Divorce judgments, unlike many court judgments, are often not the final word in a matter, particularly when support or children are involved. Depending on the terms of the judgment, litigation can continue for years. Litigation is expensive and exhausting, and is to be avoided if possible. The best way to do that is to draft the initial judgment properly to anticipate and avoid problems. Although no one can anticipate everything, there are certain issues that an experienced family lawyer should address. The poor economy, particularly in the housing market, has produced some rather interesting and significant consequences in Wisconsin divorces.
One issue that has surfaced repeatedly in the last few years is one spouse’s failure to refinance or sell a home, even if required in the divorce judgment. In many instances, one spouse is awarded the marital home and instructed to refinance the mortgage loan to remove the other’s obligation for that debt. Perhaps five years ago, when loans were given out like candy, this was not a problem. The housing crash, and subsequent tightening of the credit and employment markets, put a sudden halt to that practice. Now, what happens if Spouse #1 cannot obtain refinancing because of poor credit, job loss, or the decrease in home value? Worse yet, what if that spouse fails to pay the mortgage? Spouse #2 remains obligated on the mortgage (creditors are not bound by the divorce judgment), and therefore any failure to pay the mortgage will affect both spouses’ credit, as will foreclosure or short sale of the home. If Spouse #2 has already ceded her interest in the home, her leverage is seriously undermined, and remedies are limited (though not impossible).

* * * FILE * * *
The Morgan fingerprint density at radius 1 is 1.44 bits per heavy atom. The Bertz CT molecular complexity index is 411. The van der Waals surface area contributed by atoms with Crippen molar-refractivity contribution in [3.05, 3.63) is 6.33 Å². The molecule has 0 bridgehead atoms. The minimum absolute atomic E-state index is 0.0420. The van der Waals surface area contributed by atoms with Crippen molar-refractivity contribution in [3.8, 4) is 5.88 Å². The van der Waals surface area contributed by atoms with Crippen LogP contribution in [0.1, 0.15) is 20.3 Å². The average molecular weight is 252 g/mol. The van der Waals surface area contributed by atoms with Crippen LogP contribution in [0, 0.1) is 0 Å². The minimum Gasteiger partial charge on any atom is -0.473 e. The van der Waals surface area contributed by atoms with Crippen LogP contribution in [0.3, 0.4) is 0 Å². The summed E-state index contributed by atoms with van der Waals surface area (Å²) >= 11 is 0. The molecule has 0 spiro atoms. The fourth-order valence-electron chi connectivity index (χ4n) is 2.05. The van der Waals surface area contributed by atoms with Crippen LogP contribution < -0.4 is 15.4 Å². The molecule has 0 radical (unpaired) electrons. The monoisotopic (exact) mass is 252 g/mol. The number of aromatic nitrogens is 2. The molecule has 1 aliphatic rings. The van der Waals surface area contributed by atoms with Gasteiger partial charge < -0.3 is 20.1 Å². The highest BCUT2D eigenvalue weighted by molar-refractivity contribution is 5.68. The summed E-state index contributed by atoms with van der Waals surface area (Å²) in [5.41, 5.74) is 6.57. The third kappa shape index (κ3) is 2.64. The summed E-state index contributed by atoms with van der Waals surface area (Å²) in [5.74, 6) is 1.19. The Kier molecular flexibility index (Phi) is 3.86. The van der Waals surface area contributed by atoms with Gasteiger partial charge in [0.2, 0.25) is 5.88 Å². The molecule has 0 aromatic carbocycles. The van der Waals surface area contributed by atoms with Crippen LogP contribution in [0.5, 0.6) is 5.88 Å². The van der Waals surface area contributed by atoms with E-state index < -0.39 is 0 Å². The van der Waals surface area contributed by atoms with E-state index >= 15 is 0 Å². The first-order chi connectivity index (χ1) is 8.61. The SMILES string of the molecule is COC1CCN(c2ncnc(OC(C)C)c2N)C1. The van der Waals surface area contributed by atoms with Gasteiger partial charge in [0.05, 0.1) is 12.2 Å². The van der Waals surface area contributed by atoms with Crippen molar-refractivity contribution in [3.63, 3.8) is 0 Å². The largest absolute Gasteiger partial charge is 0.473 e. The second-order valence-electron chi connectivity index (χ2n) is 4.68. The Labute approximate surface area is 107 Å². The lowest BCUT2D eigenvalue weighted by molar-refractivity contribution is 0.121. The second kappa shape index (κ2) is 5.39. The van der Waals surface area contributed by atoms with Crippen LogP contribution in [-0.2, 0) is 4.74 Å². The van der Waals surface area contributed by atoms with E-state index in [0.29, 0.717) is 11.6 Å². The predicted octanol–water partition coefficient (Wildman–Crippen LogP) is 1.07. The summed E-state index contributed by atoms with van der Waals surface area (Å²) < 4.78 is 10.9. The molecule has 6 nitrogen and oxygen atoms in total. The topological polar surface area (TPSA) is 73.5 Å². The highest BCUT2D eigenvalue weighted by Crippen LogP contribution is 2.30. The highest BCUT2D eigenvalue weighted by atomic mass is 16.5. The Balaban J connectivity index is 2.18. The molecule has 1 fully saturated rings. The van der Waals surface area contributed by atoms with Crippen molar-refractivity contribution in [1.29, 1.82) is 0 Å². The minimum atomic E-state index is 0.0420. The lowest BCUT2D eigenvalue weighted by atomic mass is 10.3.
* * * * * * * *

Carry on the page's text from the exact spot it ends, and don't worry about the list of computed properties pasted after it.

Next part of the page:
An experienced divorce lawyer will anticipate this situation, and address it with simple language in a divorce judgment. Options range from establishing a certain date for refinancing, retaining the court’s jurisdiction to address home-related issues, requiring a sale, holding a spouse’s home deed in trust, and other contingencies or incentives. Although the Dane County housing market was not devastated by the downturn, most homes have lost substantial value, and credit is tight. I have confronted this exact issue at least three times in the last few months alone. Each time, the problem could have been avoided by more careful drafting in the original judgment. Rather than drafting a divorce judgment on your own, I encourage you to consult with me to assist with this and other common pitfalls.